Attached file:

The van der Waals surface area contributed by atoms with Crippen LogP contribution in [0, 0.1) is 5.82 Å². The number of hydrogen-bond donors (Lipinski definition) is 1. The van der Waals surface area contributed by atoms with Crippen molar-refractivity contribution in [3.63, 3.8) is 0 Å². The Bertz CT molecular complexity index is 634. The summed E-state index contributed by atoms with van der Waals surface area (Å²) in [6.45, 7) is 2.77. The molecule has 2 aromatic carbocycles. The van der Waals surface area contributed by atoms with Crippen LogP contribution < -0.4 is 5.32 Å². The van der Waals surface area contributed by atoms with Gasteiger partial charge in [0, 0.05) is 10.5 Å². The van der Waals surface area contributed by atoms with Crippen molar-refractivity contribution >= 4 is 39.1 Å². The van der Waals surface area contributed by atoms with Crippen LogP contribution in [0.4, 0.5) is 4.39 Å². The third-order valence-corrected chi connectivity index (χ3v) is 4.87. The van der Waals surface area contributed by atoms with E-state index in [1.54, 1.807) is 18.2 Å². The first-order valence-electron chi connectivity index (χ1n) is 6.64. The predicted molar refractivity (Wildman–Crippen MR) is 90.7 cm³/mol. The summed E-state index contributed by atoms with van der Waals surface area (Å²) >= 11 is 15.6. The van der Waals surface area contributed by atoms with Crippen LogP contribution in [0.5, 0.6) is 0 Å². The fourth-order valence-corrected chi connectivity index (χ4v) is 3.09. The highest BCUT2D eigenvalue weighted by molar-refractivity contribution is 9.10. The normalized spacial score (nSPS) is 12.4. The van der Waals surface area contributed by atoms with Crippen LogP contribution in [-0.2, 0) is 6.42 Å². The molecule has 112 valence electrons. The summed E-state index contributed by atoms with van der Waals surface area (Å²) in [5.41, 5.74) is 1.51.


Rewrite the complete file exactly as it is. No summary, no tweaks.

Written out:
The van der Waals surface area contributed by atoms with Crippen LogP contribution in [0, 0.1) is 5.82 Å². The number of hydrogen-bond donors (Lipinski definition) is 1. The van der Waals surface area contributed by atoms with Crippen molar-refractivity contribution in [3.63, 3.8) is 0 Å². The Bertz CT molecular complexity index is 634. The summed E-state index contributed by atoms with van der Waals surface area (Å²) in [6.45, 7) is 2.77. The molecule has 2 aromatic carbocycles. The van der Waals surface area contributed by atoms with Crippen LogP contribution < -0.4 is 5.32 Å². The van der Waals surface area contributed by atoms with Gasteiger partial charge in [0, 0.05) is 10.5 Å². The van der Waals surface area contributed by atoms with Crippen molar-refractivity contribution >= 4 is 39.1 Å². The van der Waals surface area contributed by atoms with Crippen LogP contribution in [0.4, 0.5) is 4.39 Å². The third-order valence-corrected chi connectivity index (χ3v) is 4.87. The van der Waals surface area contributed by atoms with E-state index in [1.54, 1.807) is 18.2 Å². The first-order valence-electron chi connectivity index (χ1n) is 6.64. The predicted molar refractivity (Wildman–Crippen MR) is 90.7 cm³/mol. The summed E-state index contributed by atoms with van der Waals surface area (Å²) >= 11 is 15.6. The van der Waals surface area contributed by atoms with Crippen LogP contribution in [0.5, 0.6) is 0 Å². The fourth-order valence-corrected chi connectivity index (χ4v) is 3.09. The highest BCUT2D eigenvalue weighted by molar-refractivity contribution is 9.10. The normalized spacial score (nSPS) is 12.4. The van der Waals surface area contributed by atoms with Crippen LogP contribution in [-0.2, 0) is 6.42 Å². The molecule has 112 valence electrons. The summed E-state index contributed by atoms with van der Waals surface area (Å²) in [5.41, 5.74) is 1.51.